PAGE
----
land of snow and glyphs


You can call me Arrows or a4p; other people who let me ride on their zombie dinosaur call me Kate.

k-b-rock:

sententiola:

Sometimes I think about how many little things we probably do every day that would totally mess up the reasoning of a Sherlock-Holmes-style detective.

Like the other day we went to the cinema and I was wearing a shirt with no pockets so I put the ticket in my trouser pocket.  The next day I was wearing the same trousers and I put my hand in my pocket and found the ticket there.

Now, I have a certain selection of things I always have in my trouser pockets and I don’t really like having anything else in there because it confuses my hands when I want to get something, so I took the ticket out.  And I wasn’t near a rubbish bin, but I was wearing a shirt with a breast pocket.  So I put the ticket in the shirt pocket.

And I thought: if I get interestingly murdered, the Sherlock-Holmes-style detective is going to deduce that I’m wearing the same shirt that I wore yesterday.  Because it’s got a cinema ticket in the pocket with yesterday’s date on, and why on earth would anyone put a cinema ticket in the pocket of a shirt unless they were wearing the shirt when they went to the cinema?

Which is a bit of reasoning we would all find totally convincing if it came from a Sherlock-Holmes-style detective.  But it would be wrong.  Because actually there are so many other explanations for things once you take account of the fact that people are often slightly eccentric in completely trivial and unguessable ways.

“Samuel Vimes dreamed about Clues. He had a jaundiced view of Clues. He instinctively distrusted them. They got in the way. And he distrusted the kind of person who’d take one look at another man and say in a lordly voice to his companion, “Ah, my dear sir, I can tell you nothing except that he is a left-handed stonemason who has spent some years in the merchant navy and has recently fallen on hard times,” and then unroll a lot of supercilious commentary about calluses and stance and the state of a man’s boots, when exactly the same comments could apply to a man who was wearing his old clothes because he’d been doing a spot of home bricklaying for a new barbecue pit, and had been tattooed once when he was drunk and seventeen* and in fact got seasick on a wet pavement. What arrogance! What an insult to the rich and chaotic variety of the human experience!”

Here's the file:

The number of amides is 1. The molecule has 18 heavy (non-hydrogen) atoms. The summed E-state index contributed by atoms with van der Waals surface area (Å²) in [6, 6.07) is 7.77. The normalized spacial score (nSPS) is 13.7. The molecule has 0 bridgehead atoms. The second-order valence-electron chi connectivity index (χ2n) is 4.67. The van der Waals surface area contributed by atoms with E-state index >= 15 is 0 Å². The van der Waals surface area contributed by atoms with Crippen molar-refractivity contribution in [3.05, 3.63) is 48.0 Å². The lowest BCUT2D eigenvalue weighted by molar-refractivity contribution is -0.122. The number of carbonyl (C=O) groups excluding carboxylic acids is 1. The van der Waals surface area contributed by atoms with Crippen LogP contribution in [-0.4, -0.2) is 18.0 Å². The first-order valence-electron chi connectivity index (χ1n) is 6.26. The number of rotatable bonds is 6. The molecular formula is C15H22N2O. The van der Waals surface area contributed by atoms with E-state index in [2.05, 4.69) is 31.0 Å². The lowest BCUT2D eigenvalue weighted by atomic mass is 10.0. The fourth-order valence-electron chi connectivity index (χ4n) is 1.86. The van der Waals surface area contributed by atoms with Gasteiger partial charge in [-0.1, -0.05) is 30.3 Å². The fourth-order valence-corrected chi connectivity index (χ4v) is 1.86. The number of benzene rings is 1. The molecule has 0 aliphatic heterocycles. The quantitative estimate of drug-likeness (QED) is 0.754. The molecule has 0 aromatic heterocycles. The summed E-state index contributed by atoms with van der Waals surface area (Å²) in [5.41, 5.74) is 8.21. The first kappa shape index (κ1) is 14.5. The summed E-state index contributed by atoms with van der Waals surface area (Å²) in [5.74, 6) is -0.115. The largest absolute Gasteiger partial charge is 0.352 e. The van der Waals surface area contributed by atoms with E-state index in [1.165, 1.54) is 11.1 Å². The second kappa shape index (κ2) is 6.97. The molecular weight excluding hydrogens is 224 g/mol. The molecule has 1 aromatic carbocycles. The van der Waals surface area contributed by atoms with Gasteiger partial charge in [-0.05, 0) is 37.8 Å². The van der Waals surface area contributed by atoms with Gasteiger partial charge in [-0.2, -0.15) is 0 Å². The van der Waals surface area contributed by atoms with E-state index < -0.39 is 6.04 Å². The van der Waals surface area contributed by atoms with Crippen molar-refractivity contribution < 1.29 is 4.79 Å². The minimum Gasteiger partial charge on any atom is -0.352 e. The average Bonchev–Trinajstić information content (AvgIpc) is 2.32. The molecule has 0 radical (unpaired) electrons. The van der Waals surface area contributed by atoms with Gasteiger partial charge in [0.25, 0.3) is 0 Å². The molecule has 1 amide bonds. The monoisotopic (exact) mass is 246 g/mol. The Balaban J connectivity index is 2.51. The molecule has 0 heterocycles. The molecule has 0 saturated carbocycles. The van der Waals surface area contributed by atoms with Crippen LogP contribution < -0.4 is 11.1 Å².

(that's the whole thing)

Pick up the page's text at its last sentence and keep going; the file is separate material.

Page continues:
—Terry Pratchett, Feet of Clay

(via shamelesslymkp)

thebaconsandwichofregret:

wsswatson:

bradamantethebrave:

wsswatson:

people: “benedict cumberbatch is the most attractive actor to play sherlock holmes”

me:

Who dat???? *o*

jeremy brett - he played holmes in the granada television series and he’s a work of art

he is not only the most attractive actor to have played Holmes, he is also the greatest Holmes of all time. He was obsessed with getting every detail right to the point where he would refuse to film anything non-canonical. All while slowly deteriorating under the quite nasty side-effects of very strong bi-polar medication.

No one will ever top his Holmes, I love almost every single adaptation, but no one will ever come close to outshining his. It is quite literally perfection.

(via dashingforceofpalsy)

violethuntress:



Letter from Doyle to Ronald Knox, July 5th 1912


Doyle: the original troll.

Sherlock didn’t survive the fall.

1. April 2012

At least not the one we saw. When he asked Molly to help him, it was to get in contact with  her uncle, a stage magician who discovered the secrets of Robert Angier and uses a version of Tesla’s teleporter.

Sherlock used the teleporter to duplicate himself before going up to the roof to meet Moriarty. None of that was acting, and his grave isn’t empty.

julientel:

Watch your fingers, John.

Watch your mind.